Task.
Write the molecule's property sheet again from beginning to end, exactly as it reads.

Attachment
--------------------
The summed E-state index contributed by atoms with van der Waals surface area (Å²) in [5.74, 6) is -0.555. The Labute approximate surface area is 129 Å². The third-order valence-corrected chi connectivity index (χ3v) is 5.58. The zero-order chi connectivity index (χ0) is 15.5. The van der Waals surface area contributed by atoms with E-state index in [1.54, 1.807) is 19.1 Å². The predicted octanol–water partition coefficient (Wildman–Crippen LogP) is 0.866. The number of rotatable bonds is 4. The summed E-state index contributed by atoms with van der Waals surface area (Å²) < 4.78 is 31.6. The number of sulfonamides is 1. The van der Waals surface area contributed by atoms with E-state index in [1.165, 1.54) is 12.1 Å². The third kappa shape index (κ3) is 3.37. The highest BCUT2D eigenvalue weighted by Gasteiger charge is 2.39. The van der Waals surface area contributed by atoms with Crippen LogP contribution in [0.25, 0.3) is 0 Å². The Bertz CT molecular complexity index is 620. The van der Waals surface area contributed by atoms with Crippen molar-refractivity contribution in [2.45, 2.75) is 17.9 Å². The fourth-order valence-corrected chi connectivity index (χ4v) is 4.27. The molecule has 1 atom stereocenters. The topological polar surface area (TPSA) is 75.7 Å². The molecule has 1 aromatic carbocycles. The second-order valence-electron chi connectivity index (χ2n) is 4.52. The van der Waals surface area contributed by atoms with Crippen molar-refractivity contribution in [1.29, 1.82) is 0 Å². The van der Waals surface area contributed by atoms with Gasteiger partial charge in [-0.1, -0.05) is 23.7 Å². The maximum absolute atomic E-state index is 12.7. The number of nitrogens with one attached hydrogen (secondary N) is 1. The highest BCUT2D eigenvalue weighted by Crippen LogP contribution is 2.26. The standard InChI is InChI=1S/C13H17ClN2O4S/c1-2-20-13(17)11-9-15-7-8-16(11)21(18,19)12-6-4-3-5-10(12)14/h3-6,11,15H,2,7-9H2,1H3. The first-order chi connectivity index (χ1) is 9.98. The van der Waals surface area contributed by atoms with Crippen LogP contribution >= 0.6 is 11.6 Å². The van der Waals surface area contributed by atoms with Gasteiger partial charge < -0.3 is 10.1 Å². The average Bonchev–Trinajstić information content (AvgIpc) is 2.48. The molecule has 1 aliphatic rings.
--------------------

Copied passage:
The summed E-state index contributed by atoms with van der Waals surface area (Å²) in [5.74, 6) is -0.555. The Labute approximate surface area is 129 Å². The third-order valence-corrected chi connectivity index (χ3v) is 5.58. The zero-order chi connectivity index (χ0) is 15.5. The van der Waals surface area contributed by atoms with E-state index in [1.54, 1.807) is 19.1 Å². The predicted octanol–water partition coefficient (Wildman–Crippen LogP) is 0.866. The number of rotatable bonds is 4. The summed E-state index contributed by atoms with van der Waals surface area (Å²) < 4.78 is 31.6. The number of sulfonamides is 1. The van der Waals surface area contributed by atoms with E-state index in [1.165, 1.54) is 12.1 Å². The third kappa shape index (κ3) is 3.37. The highest BCUT2D eigenvalue weighted by Gasteiger charge is 2.39. The van der Waals surface area contributed by atoms with Crippen LogP contribution in [0.25, 0.3) is 0 Å². The Bertz CT molecular complexity index is 620. The van der Waals surface area contributed by atoms with Crippen molar-refractivity contribution in [2.45, 2.75) is 17.9 Å². The fourth-order valence-corrected chi connectivity index (χ4v) is 4.27. The molecule has 1 atom stereocenters. The topological polar surface area (TPSA) is 75.7 Å². The molecule has 1 aromatic carbocycles. The second-order valence-electron chi connectivity index (χ2n) is 4.52. The van der Waals surface area contributed by atoms with Crippen molar-refractivity contribution in [1.29, 1.82) is 0 Å². The van der Waals surface area contributed by atoms with Gasteiger partial charge in [-0.1, -0.05) is 23.7 Å². The maximum absolute atomic E-state index is 12.7. The number of nitrogens with one attached hydrogen (secondary N) is 1. The highest BCUT2D eigenvalue weighted by Crippen LogP contribution is 2.26. The standard InChI is InChI=1S/C13H17ClN2O4S/c1-2-20-13(17)11-9-15-7-8-16(11)21(18,19)12-6-4-3-5-10(12)14/h3-6,11,15H,2,7-9H2,1H3. The first-order chi connectivity index (χ1) is 9.98. The van der Waals surface area contributed by atoms with Crippen LogP contribution >= 0.6 is 11.6 Å². The van der Waals surface area contributed by atoms with Gasteiger partial charge < -0.3 is 10.1 Å². The average Bonchev–Trinajstić information content (AvgIpc) is 2.48. The molecule has 1 aliphatic rings.